I usually get a different kind a reaction like, “Well, I used to go to St. Swithins but they changed the color on the altar to a dreadful green so I stopped going…” you know, that kind of thing. But, the “No!” I heard meant “Don’t ask, or you’ll regret it”.

Tragedy struck suddenly one day when Geraldine’s husband died leaving her to face life alone. The scrabble games were no longer played and the wine and cheese parties ceased and Geraldine sank into a serious grief. Her life, like many widows and widowers, was shattered that day because the life she and her husband had was what they had worked for all their lives, and now it was gone and she was left alone. While working for as an estimator for a lumber company, once a month I had business in Lancaster and I stopped by her house to see how she was getting along. I visited with her each month for about two years.

During those times I found out that she was what could be described as, an agnostic, a person who questioned the existence of God and who doubted belief in an afterlife. Also during this time I was about to be ordained into the diaconate, and it seemed both of us had God on our minds quite a bit. We had many long discussions about the validity of religion and the question of Faith. I found out that her agnosticism was linked to her nursing in the hospital, and in grief for patients she had lost due to sickness and disease. She blamed God for their suffering and also for her own loss and had a hard time finding favor with a God who would let such things happen.

Does this reasoning strike a chord with you? I know it does with me, because I think all of us, at one time or another, have been hurt so much by suffering or loss that we want to blame anything or anybody, even God (if it helps), for our pain and our sorrow. We are a hurting race. Many who claim to be agnostics and atheists are only people who have been hurt, perhaps more than most, by what life has dealt them, and it doesn’t take much prodding to find the root of their distrust in God and in religion.

I mention Geraldine today because she died several years after I stopped seeing her. I only found out recently, because over the years I had lost track of her condition and her friendship. What I do know though is that God came to her in her sorrow and in her loss and gently helped her back into His abiding light.

So what, you may ask, does this story have to do with the Gospel and the lessons appointed for today? It has to do with growth and relationships . . . . your relationship to God and how you can restore His relationship in others simply by letting the Holy Spirit flow through your hearts and minds and into your life’s work. You really don’t need to understand everything to be a faithful Christian. You only need to love God and to listen to what he is saying to you. Most of us will not be put into a position to explain our faith. But in many respects, each day when we open our mouth, we are in a court of public opinion of sorts, one that is eagerly and actively searching for one word that might add some tiny seed of conviction and purpose to one’s life. And that is the ministry of faith that I wanted to relay to you all today.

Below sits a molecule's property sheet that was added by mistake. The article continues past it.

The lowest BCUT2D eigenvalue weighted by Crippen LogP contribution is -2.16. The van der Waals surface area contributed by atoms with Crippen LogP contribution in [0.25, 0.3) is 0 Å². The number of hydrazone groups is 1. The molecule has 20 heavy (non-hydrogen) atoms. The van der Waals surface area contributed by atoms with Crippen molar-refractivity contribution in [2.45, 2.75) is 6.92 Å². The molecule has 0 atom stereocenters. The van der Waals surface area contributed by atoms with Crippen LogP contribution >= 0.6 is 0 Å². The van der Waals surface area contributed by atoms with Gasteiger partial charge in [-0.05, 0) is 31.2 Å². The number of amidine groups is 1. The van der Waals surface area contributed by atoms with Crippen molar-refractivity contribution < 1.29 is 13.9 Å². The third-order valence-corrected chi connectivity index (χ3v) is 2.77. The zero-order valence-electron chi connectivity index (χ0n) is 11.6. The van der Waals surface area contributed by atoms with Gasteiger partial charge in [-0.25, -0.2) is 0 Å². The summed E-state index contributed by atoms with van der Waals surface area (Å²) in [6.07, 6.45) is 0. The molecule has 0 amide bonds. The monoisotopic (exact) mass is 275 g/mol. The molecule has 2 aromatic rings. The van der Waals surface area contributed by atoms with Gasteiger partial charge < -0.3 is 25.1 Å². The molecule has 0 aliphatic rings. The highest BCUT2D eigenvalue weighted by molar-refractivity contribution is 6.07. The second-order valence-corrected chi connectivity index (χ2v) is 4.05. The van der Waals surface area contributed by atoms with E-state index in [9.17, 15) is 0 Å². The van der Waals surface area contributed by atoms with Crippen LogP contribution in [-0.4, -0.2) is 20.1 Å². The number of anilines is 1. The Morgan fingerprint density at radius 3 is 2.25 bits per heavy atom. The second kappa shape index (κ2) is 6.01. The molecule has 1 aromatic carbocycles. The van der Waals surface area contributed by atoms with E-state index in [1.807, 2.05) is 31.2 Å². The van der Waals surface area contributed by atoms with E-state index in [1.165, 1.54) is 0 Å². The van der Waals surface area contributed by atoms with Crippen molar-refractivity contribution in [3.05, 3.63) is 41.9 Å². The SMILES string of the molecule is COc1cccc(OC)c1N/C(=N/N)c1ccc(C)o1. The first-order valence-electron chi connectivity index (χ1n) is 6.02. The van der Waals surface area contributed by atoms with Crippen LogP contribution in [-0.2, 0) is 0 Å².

We know that there are many outside this place who have doubts about religion. I know that some of us who are believers have doubts about our faith. But what do you suppose would really settle the question of faith for them and for you? I mean really ‘knock your socks off’ so that you never again could doubt that God loved you and that He is who he says he is. How about a miracle? Better yet …How about a near death experience? How about if one of us dies, and then a couple of days from now revives, gets up and tells us all about what happened? Wouldn’t that really knock your socks off and send those tingling feelings up and down your spine?

Well, that’s exactly what happened to the disciples and we (the Church) have been talking about it ever since. That is ‘the story’ folks, and it’s this story that gets the attention of just about everyone. Because along with being a hurting race, we are also, down deep, a worried race . . . worried sick about what is over the next hill that we call death and worried about what we may or may not find when we get there.

If you really want to increase your faith, talk about what you believe to someone else who needs to hear your words of faith and encouragement.   Professing your faith is the surest way I know to make it grow.

My friend Geraldine wasn’t really an agnostic. She was just a scared and gentle spirit who had been hurt by the many hardships of living. But God used the circumstances in which she found herself to begin to rebuild a trust that she had long forgotten. You and I have numerous opportunities that come fleeting by every day for just the same kind of faith building. But we need to be open to the Spirit in order to recognize them.

This week, I hope that you will open yourself to the Holy Spirit and that God will give you some opportunity to share your faith, your belief, and your love for God.   Amen